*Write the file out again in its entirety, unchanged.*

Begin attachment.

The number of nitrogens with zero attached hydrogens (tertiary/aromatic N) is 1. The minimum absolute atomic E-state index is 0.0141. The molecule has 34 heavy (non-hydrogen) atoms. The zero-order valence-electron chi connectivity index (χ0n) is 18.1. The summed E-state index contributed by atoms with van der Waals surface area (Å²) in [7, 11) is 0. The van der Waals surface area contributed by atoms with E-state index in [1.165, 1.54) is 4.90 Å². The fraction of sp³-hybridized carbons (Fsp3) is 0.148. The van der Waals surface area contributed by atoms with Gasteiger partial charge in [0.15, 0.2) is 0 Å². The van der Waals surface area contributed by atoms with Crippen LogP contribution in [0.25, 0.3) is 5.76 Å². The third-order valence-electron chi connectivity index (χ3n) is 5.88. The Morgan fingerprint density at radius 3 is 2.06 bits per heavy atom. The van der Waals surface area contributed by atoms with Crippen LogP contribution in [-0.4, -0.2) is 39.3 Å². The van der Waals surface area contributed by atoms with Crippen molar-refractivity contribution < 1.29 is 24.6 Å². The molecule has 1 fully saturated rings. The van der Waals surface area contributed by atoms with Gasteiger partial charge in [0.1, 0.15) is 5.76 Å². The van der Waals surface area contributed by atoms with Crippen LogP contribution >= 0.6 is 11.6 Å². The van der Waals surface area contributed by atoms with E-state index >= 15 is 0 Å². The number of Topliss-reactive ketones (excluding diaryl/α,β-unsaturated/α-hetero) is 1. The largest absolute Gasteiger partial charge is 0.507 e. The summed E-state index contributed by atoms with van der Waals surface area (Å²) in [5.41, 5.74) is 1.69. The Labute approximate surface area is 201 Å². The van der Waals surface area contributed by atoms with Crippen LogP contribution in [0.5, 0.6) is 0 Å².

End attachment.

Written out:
The number of nitrogens with zero attached hydrogens (tertiary/aromatic N) is 1. The minimum absolute atomic E-state index is 0.0141. The molecule has 34 heavy (non-hydrogen) atoms. The zero-order valence-electron chi connectivity index (χ0n) is 18.1. The summed E-state index contributed by atoms with van der Waals surface area (Å²) in [7, 11) is 0. The van der Waals surface area contributed by atoms with E-state index in [1.165, 1.54) is 4.90 Å². The fraction of sp³-hybridized carbons (Fsp3) is 0.148. The van der Waals surface area contributed by atoms with Gasteiger partial charge in [0.15, 0.2) is 0 Å². The van der Waals surface area contributed by atoms with Crippen LogP contribution in [0.25, 0.3) is 5.76 Å². The third-order valence-electron chi connectivity index (χ3n) is 5.88. The Morgan fingerprint density at radius 3 is 2.06 bits per heavy atom. The van der Waals surface area contributed by atoms with Crippen LogP contribution in [-0.4, -0.2) is 39.3 Å². The van der Waals surface area contributed by atoms with Crippen molar-refractivity contribution < 1.29 is 24.6 Å². The molecule has 1 fully saturated rings. The van der Waals surface area contributed by atoms with Gasteiger partial charge in [0.1, 0.15) is 5.76 Å². The van der Waals surface area contributed by atoms with Crippen LogP contribution >= 0.6 is 11.6 Å². The van der Waals surface area contributed by atoms with E-state index >= 15 is 0 Å². The number of Topliss-reactive ketones (excluding diaryl/α,β-unsaturated/α-hetero) is 1. The largest absolute Gasteiger partial charge is 0.507 e. The summed E-state index contributed by atoms with van der Waals surface area (Å²) in [5.41, 5.74) is 1.69. The Labute approximate surface area is 201 Å². The van der Waals surface area contributed by atoms with Crippen LogP contribution in [0.5, 0.6) is 0 Å².